The debate over the chairmanship of the Senate Judiciary Committee still rages. In one development, Planned Parenthood is asking its activists to thank Senator Arlen Specter (R.-Penn.) for his “moderate” stance on abortion. In light of this continuing debate, The American Society for the Defense of Tradition, Family and Property (TFP) opposes his nomination.
Senator Specter’s voting record and recent statements to the press disqualify him from heading the Judiciary Committee. Senator Specter has been outspoken in stating that he will do everything in his power to thwart a Supreme Court reversal of Roe v. Wade.
Instead of evaluating candidates for proper judicial credentials, Senator Specter seems to want to screen out those he and the abortion movement label as “extremists.”
The Constitution is an enduring document that outlines ways to change the law. The Supreme Court’s interpretation of the Constitution has been the method of choice during the last forty years. In fact, Lawrence v. Texas (2003) is the Supreme Court’s most recent tragic example. In this 6-3 landmark decision the Supreme Court found a constitutional right to the private practice of sodomy and reversed its 1986 ruling in Bowers v. Hardwick.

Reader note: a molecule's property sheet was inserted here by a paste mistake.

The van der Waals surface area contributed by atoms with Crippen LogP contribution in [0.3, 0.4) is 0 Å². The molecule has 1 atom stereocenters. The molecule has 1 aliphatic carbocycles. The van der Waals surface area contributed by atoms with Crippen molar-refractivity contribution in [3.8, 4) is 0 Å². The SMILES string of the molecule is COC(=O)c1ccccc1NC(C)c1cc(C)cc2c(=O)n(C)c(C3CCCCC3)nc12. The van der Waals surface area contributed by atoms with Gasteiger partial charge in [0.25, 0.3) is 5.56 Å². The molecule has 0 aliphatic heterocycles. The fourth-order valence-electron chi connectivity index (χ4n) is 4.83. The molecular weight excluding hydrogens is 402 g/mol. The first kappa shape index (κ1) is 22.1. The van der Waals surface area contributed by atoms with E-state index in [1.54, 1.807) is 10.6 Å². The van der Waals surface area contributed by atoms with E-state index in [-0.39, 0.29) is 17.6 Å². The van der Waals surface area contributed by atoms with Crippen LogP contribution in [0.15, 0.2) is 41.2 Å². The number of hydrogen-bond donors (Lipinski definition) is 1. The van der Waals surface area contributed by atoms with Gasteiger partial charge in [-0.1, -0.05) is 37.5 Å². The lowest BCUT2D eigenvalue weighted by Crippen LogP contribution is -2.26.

While most reasonable people agree that Supreme Court precedent reversal should be a two-way street, when it comes to Roe v. Wade, Senator Specter and the abortion movement are intransigent: it has to be a one-way, dead-end.
The American TFP vehemently protests against this unacceptable ideological filter and urges Senate Majority Leader Frist and the Senate Republican leadership to scuttle Senator Specter’s chairmanship hopes, nominating in his stead a senator who will respect the fundamental right to change laws, as guaranteed by our Constitution.
Americans must not be deprived of a fundamental human right: the right to reverse bad law.
Join us in sending an instant email to Senate Majority Leader Bill Frist, asking him to scuttle Senator Specter’s chairmanship hopes.
See Planned Parenthood’s support for Sen. Spector at: